Tuesday, September 22, 2015

Sabbath Grace

I had decided before I went to bed on Saturday, after the party and big weekend, that we weren't going to church. There were a lot of factors but the biggest one was Annie- she cried exhausted tears most of yesterday morning, rallied for the party and family time, and then dissolved again last night. And she told me she didn't want to go. Not that I'm going to let her make that call on a regular basis, but the last thing I want is for it to be a place she hates. 

But, I felt so horrible about it. 

So (and this is so terrible) I was really glad when Graves threw up in the middle of the night (I really didn't think he was sick; I think his parents should have used more wisdom and said "no" to the third piece of cake). Like I said, though, I felt so guilty. Guilty enough I was relieved my son was sick. 

In Brooklyn, my thoughts changed a lot on Sabbath. If it snowed or even if I felt slightly bad and didn't want to tackle transit with the kids, I was gentle and gracious with myself. It was really difficult to get there, but it became less of a chore or an obligation and more of a joyful commitment that I was mostly faithful to. And I became a little less of a "white washed tomb", put together on the outside, with ugly seething inside. But old habits- and thought patterns- die hard. 

Also, we're getting really close to our church decision and it aggravated me so much to "lose" a Sunday and not be one step closer to deciding.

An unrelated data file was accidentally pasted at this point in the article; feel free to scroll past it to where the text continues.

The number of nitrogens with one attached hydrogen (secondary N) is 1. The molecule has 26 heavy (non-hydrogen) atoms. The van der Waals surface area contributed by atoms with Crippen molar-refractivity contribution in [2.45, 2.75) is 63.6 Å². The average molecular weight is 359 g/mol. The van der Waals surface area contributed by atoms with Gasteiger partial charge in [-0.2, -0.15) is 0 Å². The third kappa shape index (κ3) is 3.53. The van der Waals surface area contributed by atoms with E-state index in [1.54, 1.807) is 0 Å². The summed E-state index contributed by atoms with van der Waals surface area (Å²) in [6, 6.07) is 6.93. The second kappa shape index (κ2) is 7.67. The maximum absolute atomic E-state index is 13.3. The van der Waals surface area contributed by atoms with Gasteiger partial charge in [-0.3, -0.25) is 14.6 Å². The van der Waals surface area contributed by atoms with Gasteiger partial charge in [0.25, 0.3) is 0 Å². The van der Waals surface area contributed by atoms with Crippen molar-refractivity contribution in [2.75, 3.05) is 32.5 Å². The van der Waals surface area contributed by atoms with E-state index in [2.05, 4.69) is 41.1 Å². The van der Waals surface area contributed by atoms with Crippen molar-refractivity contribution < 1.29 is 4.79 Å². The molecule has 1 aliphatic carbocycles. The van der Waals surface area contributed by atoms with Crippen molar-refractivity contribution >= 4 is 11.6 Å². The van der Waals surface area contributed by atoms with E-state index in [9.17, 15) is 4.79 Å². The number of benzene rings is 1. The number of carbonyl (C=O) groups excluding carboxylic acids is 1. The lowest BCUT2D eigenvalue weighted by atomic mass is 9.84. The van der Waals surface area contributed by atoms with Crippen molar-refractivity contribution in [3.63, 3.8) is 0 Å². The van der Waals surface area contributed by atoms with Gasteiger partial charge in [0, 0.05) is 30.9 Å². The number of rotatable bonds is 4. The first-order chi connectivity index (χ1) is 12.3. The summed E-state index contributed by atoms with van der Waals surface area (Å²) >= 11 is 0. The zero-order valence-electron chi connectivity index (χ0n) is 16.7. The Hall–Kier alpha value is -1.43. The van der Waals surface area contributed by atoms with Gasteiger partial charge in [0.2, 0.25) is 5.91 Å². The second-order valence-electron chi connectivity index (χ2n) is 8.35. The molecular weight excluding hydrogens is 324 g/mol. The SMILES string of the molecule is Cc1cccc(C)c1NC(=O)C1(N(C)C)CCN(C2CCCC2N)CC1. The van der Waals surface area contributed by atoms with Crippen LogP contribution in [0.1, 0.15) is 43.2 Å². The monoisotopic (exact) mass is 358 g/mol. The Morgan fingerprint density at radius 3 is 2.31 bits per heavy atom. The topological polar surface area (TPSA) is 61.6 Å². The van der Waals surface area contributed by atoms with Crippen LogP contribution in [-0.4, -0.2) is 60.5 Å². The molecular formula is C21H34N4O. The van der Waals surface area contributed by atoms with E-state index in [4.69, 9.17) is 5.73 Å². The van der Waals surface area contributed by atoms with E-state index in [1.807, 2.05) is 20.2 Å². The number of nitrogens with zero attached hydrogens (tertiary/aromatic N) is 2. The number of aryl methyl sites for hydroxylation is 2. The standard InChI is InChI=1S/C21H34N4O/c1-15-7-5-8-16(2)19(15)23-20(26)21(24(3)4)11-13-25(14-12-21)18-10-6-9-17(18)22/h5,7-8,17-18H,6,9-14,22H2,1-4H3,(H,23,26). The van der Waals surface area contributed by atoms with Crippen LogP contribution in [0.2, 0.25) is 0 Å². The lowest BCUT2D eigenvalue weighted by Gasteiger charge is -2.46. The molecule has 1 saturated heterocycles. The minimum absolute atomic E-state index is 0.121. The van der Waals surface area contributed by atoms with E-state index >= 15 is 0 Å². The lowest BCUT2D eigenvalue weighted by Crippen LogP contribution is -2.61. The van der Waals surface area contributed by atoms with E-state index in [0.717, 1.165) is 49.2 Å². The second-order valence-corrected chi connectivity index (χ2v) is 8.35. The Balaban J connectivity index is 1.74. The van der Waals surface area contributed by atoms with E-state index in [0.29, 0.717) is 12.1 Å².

Finally, and this may be the worst, I wanted to prove I could do it. On the heels of an exhausting weekend and the cusp of a busy week, I wanted to drive to Clinton early in the morning, solo parent through a service and the day, and drive back after dusk. I wanted to do it to say I could do it. Sometimes, this trait is an asset (like surviving New York and not giving up on driving standard) and sometimes it's a flaw (like when I'm tempted to sacrifice my small people's well being to prove something). 

Those things seemed to bother me less when I had a "legitimate" reason for not going. 

It really all boils down to control and in MBird/ Calvary-St. George's parlance, little-l law (or really big-L in the first case, I guess)-- I want to be good in my own strength, I want desperately to be productive and accomplish things, and I want to prove my worth.
Thirty is teaching me. 

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